Speech by Wayne Flynt at Induction of former Gov. Albert Brewer into Alabama Men’s Hall of Fame on September 17, 2019


“Albert the Good”

For historians, context, if not everything, is close to it. Gov. Albert Brewer’s brief term as Governor of Alabama occurred in the context of the so-called “New South Governors.” They came from both parties and were renowned for their repudiation of narrow partisanship, their attacks on political corruption, and their support of increased funding for public education. Georgia’s Jimmy Carter, Florida’s Reubin Askew, Tennessee’s Lamar Alexander, Mississippi’s William Winter, were prominent examples. Many of them were deeply though not ostentatiously Christian: Askew was a faithful Presbyterian who did not swear, drink alcoholic beverages, or smoke, and in fact was sometimes satirized as “Reubin, the Good!” And you already know about Baptist Jimmy Carter despite that PLAYBOY admission that he had lusted in his heart. In every case they rejected racial and class-based demagoguery despite its appeal to wide segments of their electorates. Reubin Askew famously defined a leader as “someone who cares enough to tell people not just what they want to hear, but what they need to hear.”

The closest Alabama has come to one of those transformational leaders is Albert Brewer. As most of you know, he served only two years of Governor Lurleen Wallace’s term after her death. So, historians can judge him not so much by WHAT he did, but what he promised to do if elected to a full term.

As many of you know from my books, I am generally not a fan of Alabama governors, most of whom earned their obscurity or opprobrium the old fashioned way: they worked hard for it.

A pivotal moment in the state’s history occurred in the middle of the George Wallace years when term limitations and his own presidential aspirations caused him to convince his reluctant wife to run for governor. As their daughter, Peggy Wallace Kennedy, will explain in a stunning memoir scheduled for December publication, Lurleen accepted this unwelcome task despite a childhood of psychological abuse, her surgery for ovarian cancer, and her husband’s womanizing. After confronting the horrific abuses within the state’s mental institutions which the Supreme Court ruling in WYATT V. STICKNEY revealed, the entire structure of state government understood that draconian changes had to be made in state revenue and reform. In the interregnum between her election in 1966 and her death in 1968, Brewer worked tirelessly to organize the legislature on behalf of all the systemic reforms that had for so long been sacrificed on the altar of white nationalism. Though given our political history, many of you will not believe me, that legislature contained an unprecedented number of dedicated, visionary public servants who wanted to tackle the state’s REAL problems. Furthermore, the chief obstacle to that agenda, former Governor George Wallace, who was obsessed with his own immodest ambition to become President of the United States, abandoned the state for Michigan, Wisconsin, Indiana, and Maryland, where an assassin’s bullets ended his dream of becoming president (which , incidentally, no longer seems so fantastical in 2019 as it did in 1972). Wallace hoped that legislative leader Brewer would work with the sometimes independent-minded Lurleen, and he promised Brewer that he would not run for another gubernatorial term (Alabamians were to learn shortly not to pay much attention to what politicians promised and also that lying didn’t carry much of a penalty).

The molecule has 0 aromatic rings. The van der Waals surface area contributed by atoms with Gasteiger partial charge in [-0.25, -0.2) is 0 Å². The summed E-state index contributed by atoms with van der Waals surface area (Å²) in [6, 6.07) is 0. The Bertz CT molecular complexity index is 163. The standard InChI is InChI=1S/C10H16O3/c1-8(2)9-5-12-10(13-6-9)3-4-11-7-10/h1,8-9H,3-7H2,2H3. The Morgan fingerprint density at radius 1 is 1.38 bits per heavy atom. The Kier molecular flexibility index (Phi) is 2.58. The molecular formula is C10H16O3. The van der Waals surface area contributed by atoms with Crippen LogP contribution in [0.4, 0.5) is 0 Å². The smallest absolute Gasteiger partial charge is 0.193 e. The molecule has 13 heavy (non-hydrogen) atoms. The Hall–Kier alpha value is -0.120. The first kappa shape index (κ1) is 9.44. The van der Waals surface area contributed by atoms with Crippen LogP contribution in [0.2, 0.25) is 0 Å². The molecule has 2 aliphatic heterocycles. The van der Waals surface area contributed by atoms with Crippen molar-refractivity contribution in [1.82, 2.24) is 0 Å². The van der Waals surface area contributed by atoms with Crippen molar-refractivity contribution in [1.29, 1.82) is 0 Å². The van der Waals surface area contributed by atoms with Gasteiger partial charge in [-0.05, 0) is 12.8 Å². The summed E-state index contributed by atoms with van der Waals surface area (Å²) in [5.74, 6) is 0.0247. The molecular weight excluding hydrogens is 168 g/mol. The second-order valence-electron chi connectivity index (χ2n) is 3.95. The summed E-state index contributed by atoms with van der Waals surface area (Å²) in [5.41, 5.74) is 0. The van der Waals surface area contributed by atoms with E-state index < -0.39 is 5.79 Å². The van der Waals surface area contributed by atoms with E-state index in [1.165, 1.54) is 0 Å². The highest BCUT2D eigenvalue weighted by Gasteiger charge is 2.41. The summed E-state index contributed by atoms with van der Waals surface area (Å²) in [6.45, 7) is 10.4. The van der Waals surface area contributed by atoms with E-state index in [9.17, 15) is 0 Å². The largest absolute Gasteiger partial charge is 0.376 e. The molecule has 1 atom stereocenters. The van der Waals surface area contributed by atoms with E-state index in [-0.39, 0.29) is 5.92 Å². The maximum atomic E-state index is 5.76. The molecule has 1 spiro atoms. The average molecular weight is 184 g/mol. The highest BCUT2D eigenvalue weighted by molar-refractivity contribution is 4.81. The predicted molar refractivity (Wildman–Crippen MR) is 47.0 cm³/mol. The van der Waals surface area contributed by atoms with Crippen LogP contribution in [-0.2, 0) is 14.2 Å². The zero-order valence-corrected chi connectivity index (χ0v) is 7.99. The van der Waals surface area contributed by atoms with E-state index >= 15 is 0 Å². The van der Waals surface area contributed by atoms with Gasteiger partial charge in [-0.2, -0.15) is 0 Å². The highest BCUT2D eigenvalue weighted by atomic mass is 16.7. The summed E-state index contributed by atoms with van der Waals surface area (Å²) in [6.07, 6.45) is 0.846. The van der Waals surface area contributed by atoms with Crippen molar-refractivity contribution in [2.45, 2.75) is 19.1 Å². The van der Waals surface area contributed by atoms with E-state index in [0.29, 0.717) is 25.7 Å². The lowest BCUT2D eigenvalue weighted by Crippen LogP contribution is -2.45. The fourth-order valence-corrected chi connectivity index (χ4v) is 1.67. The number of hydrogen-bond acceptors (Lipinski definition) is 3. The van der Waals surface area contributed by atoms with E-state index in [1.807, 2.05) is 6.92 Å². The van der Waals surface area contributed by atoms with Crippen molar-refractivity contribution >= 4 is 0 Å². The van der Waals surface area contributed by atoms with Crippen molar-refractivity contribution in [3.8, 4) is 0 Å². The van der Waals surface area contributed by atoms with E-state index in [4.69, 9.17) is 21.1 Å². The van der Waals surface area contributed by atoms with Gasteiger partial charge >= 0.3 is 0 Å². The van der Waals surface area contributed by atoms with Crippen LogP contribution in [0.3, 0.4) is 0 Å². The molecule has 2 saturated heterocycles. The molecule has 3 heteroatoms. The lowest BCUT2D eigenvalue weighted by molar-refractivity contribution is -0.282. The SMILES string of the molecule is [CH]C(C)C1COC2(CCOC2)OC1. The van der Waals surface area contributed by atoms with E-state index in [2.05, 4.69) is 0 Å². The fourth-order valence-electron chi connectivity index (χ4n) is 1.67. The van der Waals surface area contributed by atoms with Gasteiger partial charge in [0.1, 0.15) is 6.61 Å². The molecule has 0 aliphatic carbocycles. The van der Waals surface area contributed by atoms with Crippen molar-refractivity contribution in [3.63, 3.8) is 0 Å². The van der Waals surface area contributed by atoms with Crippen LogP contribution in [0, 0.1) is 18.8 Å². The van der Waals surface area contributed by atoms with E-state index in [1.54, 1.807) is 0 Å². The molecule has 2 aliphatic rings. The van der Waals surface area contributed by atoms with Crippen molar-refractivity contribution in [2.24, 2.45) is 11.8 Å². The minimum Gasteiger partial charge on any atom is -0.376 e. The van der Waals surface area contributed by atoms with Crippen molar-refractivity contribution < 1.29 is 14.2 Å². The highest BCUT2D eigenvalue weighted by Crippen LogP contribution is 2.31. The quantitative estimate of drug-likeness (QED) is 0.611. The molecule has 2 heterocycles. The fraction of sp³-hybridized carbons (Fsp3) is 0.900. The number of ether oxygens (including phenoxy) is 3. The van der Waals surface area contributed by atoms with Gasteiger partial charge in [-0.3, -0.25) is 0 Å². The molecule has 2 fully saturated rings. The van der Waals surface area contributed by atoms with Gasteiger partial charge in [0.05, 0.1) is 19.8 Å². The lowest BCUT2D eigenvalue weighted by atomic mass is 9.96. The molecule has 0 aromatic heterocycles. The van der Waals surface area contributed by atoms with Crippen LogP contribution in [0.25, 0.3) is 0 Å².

Wallace, of course, needed control of Alabama’s statehouse to leverage money from those who wanted to do business with the state and to assure the assistance of a variety of state troopers and other civil servants in his national campaigns, and thus reneged on his promise not to run.

As a result, the 1970 gubernatorial campaign was arguable the dirtiest in Alabama history. Collections in the state archives contain more than enough evidence to make any decent person look for the first barf bag they can find once leaving the building. In one of Alabama’s most amazing ironies, Charles Woods, a horribly disfigured World War II Air Force veteran, barely won enough sympathy votes to prevent either Brewer or Wallace from winning the race on the first ballot, though Brewer led by a substantial margin. In the run-off, Wallace unleashed all the worst demons that reside in this state (and, I assure you, the number of such demons from Reconstruction to the present is vast).